I’ll be even a little more blunt.  I see no compelling reason whatsoever to care enough to start ROTC programs on the campuses of “elite” universities.  In fact, if offered a choice, I would prefer that we don’t.  Would we rather have students from the Ivy League universities who have been schooled in Jacques Derrida, or from Southern universities schooled in the sciences?  I mean no disrespect to those readers who have studied hard in the social sciences or other-than hard sciences like physics or math.  But I am saying that there is a qualitative difference in the result produced between the two approaches, and the products are intended for different ends.

I know.  I took literature too, and all of the social sciences, and I didn’t really learn to think about the humanities until I attended seminary and took historical theology and apologetics, and read things you won’t read in Ivy League universities such as “An Introduction to Ancient Philosophy” by A. H. Armstrong, Carl Becker’s “Heavenly City of the Eighteenth Century Philosophers”, Frederick Copleston, Ronald Nash, Gordon H. Clark, Alvin Plantinga, W. G. T. Shedd, Francis Turretin, Charles Hodge, William Cunningham and John Calvin.  Such writings would challenge the order of things.  The universities are cheating our students into thinking that they are learning something by teaching them deconstruction, race studies and feminism.

But I took kinematics, statics and dynamics, calculus and fluid mechanics too (just not in seminary).  I can still think of no compelling reason at all to pursue the Ivy League schools.  Let me see.  Someone who studied the humanities from Columbia, or someone who studied fluid mechanics and calculus in a Mechanical Engineering major from Clemson University, N.C. State or Georgia Tech?  It seems pretty clear to me.  Who would you rather have commanding an M1A1?

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23 Comments on "Elite Schools and the ROTC"

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rrk3
Member

Herschel,
I am with you on this one and would add if someone from an Elite school wants to join the military they have other avenues than ROTC. The Marine Corps has their Platoon leaders program the Navy has an OCS program for any college graduate. Graduates from the elite schools that seek the military out would be more of the exceptional ones that might actually be worth having in an M1A2.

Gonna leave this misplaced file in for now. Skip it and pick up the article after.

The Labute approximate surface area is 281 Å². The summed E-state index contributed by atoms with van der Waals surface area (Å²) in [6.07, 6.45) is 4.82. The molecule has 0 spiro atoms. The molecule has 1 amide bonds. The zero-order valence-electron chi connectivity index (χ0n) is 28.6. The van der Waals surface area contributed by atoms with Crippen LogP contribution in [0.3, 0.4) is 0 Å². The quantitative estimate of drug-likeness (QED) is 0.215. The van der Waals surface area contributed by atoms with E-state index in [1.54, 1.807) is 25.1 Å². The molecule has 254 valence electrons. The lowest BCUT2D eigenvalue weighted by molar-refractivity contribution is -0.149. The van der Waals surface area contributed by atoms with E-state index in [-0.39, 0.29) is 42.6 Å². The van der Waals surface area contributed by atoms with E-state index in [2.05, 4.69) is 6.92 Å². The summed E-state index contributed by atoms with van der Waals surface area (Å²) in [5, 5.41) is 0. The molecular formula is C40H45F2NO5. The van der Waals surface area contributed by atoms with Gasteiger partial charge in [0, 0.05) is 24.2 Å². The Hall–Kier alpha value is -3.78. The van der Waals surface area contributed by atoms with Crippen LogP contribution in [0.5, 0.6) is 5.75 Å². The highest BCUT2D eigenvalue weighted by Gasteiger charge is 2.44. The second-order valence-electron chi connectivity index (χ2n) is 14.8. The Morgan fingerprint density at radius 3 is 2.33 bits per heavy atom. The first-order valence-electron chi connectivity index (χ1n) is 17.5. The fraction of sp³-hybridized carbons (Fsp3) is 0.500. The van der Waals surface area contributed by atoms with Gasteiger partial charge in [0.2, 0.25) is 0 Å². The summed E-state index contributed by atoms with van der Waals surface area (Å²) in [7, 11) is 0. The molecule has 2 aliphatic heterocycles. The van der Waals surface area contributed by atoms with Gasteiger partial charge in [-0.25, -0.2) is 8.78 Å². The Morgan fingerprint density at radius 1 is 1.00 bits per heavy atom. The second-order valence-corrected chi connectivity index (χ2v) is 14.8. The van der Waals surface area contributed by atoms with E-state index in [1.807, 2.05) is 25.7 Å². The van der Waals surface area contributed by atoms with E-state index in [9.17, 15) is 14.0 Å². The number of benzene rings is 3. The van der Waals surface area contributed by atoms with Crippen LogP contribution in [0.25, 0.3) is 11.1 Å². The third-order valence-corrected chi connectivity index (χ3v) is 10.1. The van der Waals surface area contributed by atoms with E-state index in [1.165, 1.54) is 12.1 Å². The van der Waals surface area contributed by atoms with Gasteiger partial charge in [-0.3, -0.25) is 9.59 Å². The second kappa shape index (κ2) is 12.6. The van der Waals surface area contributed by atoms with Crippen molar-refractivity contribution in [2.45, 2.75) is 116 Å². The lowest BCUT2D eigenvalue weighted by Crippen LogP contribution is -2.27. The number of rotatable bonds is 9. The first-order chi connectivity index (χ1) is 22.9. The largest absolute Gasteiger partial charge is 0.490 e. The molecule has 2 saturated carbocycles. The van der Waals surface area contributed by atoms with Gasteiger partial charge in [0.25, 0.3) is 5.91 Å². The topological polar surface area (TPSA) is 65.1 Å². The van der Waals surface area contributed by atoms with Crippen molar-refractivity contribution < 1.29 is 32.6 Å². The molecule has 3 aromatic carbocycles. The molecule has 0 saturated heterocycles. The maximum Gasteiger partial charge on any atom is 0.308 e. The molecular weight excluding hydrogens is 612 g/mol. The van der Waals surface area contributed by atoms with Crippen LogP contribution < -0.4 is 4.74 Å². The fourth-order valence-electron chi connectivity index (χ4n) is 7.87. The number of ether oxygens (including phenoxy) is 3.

Bob Sykes
Member

I would go further and exclude graduates of the elite schools from military service and from the foreign service. The basic issue is the loyalty of the elite school graduates.

Warbucks
Guest

I would argue perhaps a little differently, that the workings of democracy are improved not diminished by enhancing the reach of our openness and understandings. A professional officer corp is likewise enhanced by the reach of its gene-pool of volunteer participants. The right stuff comes through and shines when it needs to be recognized for our best interests.

Humility, respect for the constitutional supremacy of civil authority, is as likely to be found North of the Mason-Dixon Line, as South of it.

The current rogue iconoclastic President is not proof that Ivy-League would produce rogue iconoclastic generals. Col. West on the other hand is a leader in war, and a Southern in all respects. Success in politics at the highest levels, may prove to require leadership characteristics not assured by Southern heritage vis. Jimmy Carter.

I would argue the bigger the gene-pool the better our chances.

burkbraun
Member

Hi, Guys- It is a bit dizzying to see you compete in declaring how rogue, yet stupid, yet conventional, yet iconoclastic, the Ivy products are.

Anyhow, the original point has merit- that it doesn’t behoove a democracy to compose its military forces from an unrepresentative sample of the population, even a hereditary caste of sorts. And the extent to which the old South is dominant in the armed forces is also troubling, after one sees stirrings of secession flaring up every so often from that quarter (Texas, most recently).